A zoologist asks: botanical names practice
Nico Mario Franz
nmf2 at CORNELL.EDU
Fri Jun 18 03:55:44 CDT 2004
Fun discussion so far. Wait until Rich takes on concepts and GUIDs...
As for the original/recent citation issue, I thought this shouldn't
necessarily be an either/or issue.
Citing the original reference has the neat aspect that one is pointing all
the way back to an event of "baptism" or "dubbing", when a word-object
connection was first formed and then made public. However, that event
could have been performed particularly poorly.
A recent reference might be more precise, but is not necessarily connected
to that first link in the causal chain of communication. Ambiguity could
have snuck in along the way.
In the moss work I cited, the authors looked at over 1000 concepts
(species- + genus-level) treated in ca. 5-8 major reference works, pretty
authoritative stuff, ranging (only) from 1927 to 2000. In only 13% of the
cases, the full name (yes, incl. author & year) was a precise and reliable
access point to the underlying notions (of how nature is carved up) each
author team had. From my experience with weevils, I couldn't say the
picture is much different.
When you look at these results, it could turn out that we taxonomists are
particularly priviledged and also unfortunately biased: we "know" how much
classifications can transform over time, yet since this stuff (the
constant changes) is our daily bread, and continuously neatly reorganized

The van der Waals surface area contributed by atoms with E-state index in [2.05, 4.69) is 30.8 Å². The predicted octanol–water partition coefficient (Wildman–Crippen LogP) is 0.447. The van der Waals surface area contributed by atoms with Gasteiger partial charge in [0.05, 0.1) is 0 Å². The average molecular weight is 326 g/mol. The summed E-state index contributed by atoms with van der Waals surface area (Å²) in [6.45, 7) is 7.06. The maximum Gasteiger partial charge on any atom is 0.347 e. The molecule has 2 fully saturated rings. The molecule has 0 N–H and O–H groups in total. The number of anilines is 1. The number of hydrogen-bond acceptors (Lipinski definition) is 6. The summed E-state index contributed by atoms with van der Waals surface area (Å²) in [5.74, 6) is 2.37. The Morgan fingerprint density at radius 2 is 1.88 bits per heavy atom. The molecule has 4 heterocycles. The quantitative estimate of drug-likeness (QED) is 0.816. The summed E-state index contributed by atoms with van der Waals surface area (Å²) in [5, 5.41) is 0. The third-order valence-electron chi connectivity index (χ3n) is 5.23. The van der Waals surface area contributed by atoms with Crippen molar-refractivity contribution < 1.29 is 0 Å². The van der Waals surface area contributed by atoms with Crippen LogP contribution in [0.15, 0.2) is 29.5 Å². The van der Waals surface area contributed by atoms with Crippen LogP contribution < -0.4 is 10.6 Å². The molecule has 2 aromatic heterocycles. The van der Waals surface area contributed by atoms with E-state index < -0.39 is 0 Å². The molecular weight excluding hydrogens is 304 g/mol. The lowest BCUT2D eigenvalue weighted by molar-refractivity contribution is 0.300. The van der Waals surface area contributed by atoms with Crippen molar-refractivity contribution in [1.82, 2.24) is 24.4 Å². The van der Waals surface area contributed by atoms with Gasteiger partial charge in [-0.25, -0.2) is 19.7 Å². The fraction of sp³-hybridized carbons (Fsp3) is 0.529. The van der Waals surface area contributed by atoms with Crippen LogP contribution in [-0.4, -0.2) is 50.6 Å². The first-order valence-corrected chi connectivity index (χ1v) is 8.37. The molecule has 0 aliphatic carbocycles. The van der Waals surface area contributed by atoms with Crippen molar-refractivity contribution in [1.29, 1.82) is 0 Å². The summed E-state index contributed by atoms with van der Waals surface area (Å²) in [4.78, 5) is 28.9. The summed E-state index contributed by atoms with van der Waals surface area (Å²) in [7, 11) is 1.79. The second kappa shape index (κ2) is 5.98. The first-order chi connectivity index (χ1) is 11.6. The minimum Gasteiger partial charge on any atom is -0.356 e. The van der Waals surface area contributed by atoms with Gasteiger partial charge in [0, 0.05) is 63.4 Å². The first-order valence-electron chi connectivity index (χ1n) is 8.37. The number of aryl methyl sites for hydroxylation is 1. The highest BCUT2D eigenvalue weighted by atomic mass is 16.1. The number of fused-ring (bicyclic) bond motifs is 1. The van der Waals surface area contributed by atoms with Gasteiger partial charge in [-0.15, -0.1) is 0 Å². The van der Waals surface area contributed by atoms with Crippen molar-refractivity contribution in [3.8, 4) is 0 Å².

in our minds, we can also deal with it almost as if there weren't a
problem. We're awesome (if involuntary) revisionary historians.
We may sometimes be "fooled" into thinking that the uses of names have
stable referents just because we're so good at adjusting our mental
picture every time something slightly new comes along. If you know your
group, each adjustment may be so quick that in the next month you use a
different name for the same taxon, as if nobody ever named it differently.
If all changes over time were presented to us at once, it would be more
chaotic. This is how non-specialists must sometimes feel. They never enter
Ideally, to understand the legacy literature, you need a full picture of
name/meaning changes from the initial baptism to the current use. The
citing of only one of those extreme points is often good enough to do the
desired work, though.
At 20:47 16.06.2004, you wrote:
>Mary Barkworth wrote:
> > I know of no good reason for citing the date of publication.
>* amen. It's always seemed to me that it would be a more useful practice
to cite the authority you're following for the application and extent of
a name, rather than a ritual account of the original authorship ...
(Frederick W. Schueler, Aleta Karstad, Jennifer Helene Schueler)
I strongly disagree. Author name and date of publication in the context of
a species name are not a citation of a source, as in the running text of a
scientific paper. Instead, they are means of indicating as precisely as
possible in a short way which species (hypothesis) is meant. Numerous
authors, especially in former times, published many names in one year,
the same name several times in different years, and it is often ambiguous
just to give genus name and specific epithet, even if you give the author
along with it.
Citing the authority of the determination key you used is just shifting the
duty of providing an unambiguous name to the next level, and this is quite
often not at hand for the reader of your paper.
More information about the Taxacom